Book Review

Following a culinary passion

The midlife career change

By
February 24, 2012

Did you ever read a memoir about yourself that you didn’t write? It’s a strange sensation.

Like me, Jonathan Dixon ditched his perfectly acceptable professional career a few years ago in his late 30s to attend culinary school. We both endured geriatric teasing from classmates half our age. We both sweated and ached as externs at high-end New York restaurants. And we both made it through the process with a strong sense of humor and support from understanding women in our lives.

So naturally, reading Beaten, Seared, and Sauced, Dixon’s account of his time at the Culinary Institute of America, brought back a lot of memories for me.

Fans of Michael Ruhlman’s definitive CIA play-by-play, The Making of a Chef, will recognize Dixon covering some of the same ground, but with a much more personal point of view. While Ruhlman attended the CIA primarily to write about it, Dixon moved with his girlfriend to the Hudson Valley and enrolled, fully intending to embark on a culinary career. He had only a few weeks of professional experience as a prep cook, but his passion for cooking — combined with a sense of frustration over a seemingly dead-end writing career — pushed him to take the plunge.

I understood Dixon’s anxiety about walking away from a nice income in a writing career he’d put years into building in order to follow his culinary passion. The central tension of the book — that maybe he’s made a big mistake — resonated uncomfortably with me.

Even without that extra frisson of the familiar, however, Dixon’s memoir is a satisfying read, weaving together the challenge of a midlife career change with the experience of learning to cook at the school.

A cooking-school kitchen.

He brings the culinary-school classroom to life in ironic detail. During a practical-cooking final, Dixon forgets to add butter to finish a sauce — a glaring error that leaves the sauce intolerably acidic — and the instructor’s palate is so fatigued from grading that the error goes unnoticed. He debates telling the instructor, “Hey, man — come on. Bust me on that sauce. It’s really sour.” But instead, he walks away, the student more savvy than the instructor.

In another scene, Dixon and his classmates erupt into laughter after an instructor throws a tantrum — including tossing food on the floor and stomping on it repeatedly — before storming out of the classroom. Culinary school is a pressure cooker, and the steam escapes at unpredictable seams.

One of Dixon’s biggest hurdles, as a career changer, is resentment at being bossed around. The issue comes to a head during his externship as a prep cook in New York City, where his chef and several sous-chefs deliver conflicting instructions in demeaning ways. Dixon ultimately comes to understand the impulse toward excellence that drives the bullying, but he clearly appreciates the chef-instructors who make their points with more respectful methods. As one instructor puts it, “Fear is in no way equivalent to loyalty.”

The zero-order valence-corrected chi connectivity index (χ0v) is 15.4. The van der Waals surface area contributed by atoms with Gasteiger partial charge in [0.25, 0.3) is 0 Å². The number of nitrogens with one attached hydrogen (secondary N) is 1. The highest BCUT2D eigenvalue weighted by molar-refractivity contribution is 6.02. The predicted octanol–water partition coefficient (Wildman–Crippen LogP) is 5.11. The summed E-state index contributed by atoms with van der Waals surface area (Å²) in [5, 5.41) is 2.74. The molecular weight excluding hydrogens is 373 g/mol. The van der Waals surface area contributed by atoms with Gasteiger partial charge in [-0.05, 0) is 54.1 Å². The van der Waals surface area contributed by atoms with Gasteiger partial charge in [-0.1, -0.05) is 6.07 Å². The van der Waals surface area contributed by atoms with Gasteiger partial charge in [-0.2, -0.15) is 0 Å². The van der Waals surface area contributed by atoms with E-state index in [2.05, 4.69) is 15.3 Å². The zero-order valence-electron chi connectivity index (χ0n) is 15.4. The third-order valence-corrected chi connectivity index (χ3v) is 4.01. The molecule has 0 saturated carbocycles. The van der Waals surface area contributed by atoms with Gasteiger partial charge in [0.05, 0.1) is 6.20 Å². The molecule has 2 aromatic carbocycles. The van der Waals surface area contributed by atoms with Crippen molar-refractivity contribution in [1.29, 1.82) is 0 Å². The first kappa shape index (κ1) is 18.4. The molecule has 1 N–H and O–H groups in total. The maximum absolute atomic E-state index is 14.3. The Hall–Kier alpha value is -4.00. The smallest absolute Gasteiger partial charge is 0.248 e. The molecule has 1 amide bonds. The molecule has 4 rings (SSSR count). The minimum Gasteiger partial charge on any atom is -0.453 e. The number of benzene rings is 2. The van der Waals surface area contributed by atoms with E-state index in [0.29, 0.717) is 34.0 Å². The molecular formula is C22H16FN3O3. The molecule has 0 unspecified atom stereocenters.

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Dixon portrays himself as someone who lets life come at him, rather than a “go-getter” who takes control. I found myself wishing he’d stick up for himself more — when his chef tells him to sear meat in smaller batches, for example, after a sous-chef had just yelled at him to cook it all at once. But the sense of frustration makes the memoir authentic. When he’s sinking, we sink with him. When he rises, we’re lifted.

I know from personal experience that anyone who gets out of culinary school and decides not to pursue restaurant cooking has a difficult task in putting together a viable career. Having concluded (as I did) that the pressure and caprice of restaurant work is not for him, Dixon is nonetheless still drawn to the “physicality of cooking,” and takes particular delight in feeding others at elaborate dinner parties. The book ends somewhat abruptly with Dixon graduating from the CIA and making mental preparations for a career as a caterer. Unfortunately, we don’t know how well that worked out, or what he’s up to today. The upbeat conclusion suggests that culinary school was a positive experience that Dixon would do again, although it’s less clear how successful he’s been in changing careers.

Anyone curious about attending culinary school will find Dixon’s fair and accurate portrayal to be a real eye-opener. Some readers will be enthused, while others may be put off, depending on their sensibilities. Professional cooking school isn’t for everyone, but it’s undeniably exciting, and occasionally scary. The rewards depend on what the student makes of the experience. Dixon surrendered himself completely to the process, extracting valuable lessons about his strengths and weaknesses as a cook. 

Until recently, Hank Sawtelle wrote the Ask Hank column for Culinate. He is an instructor at the Art Institute of Portland.

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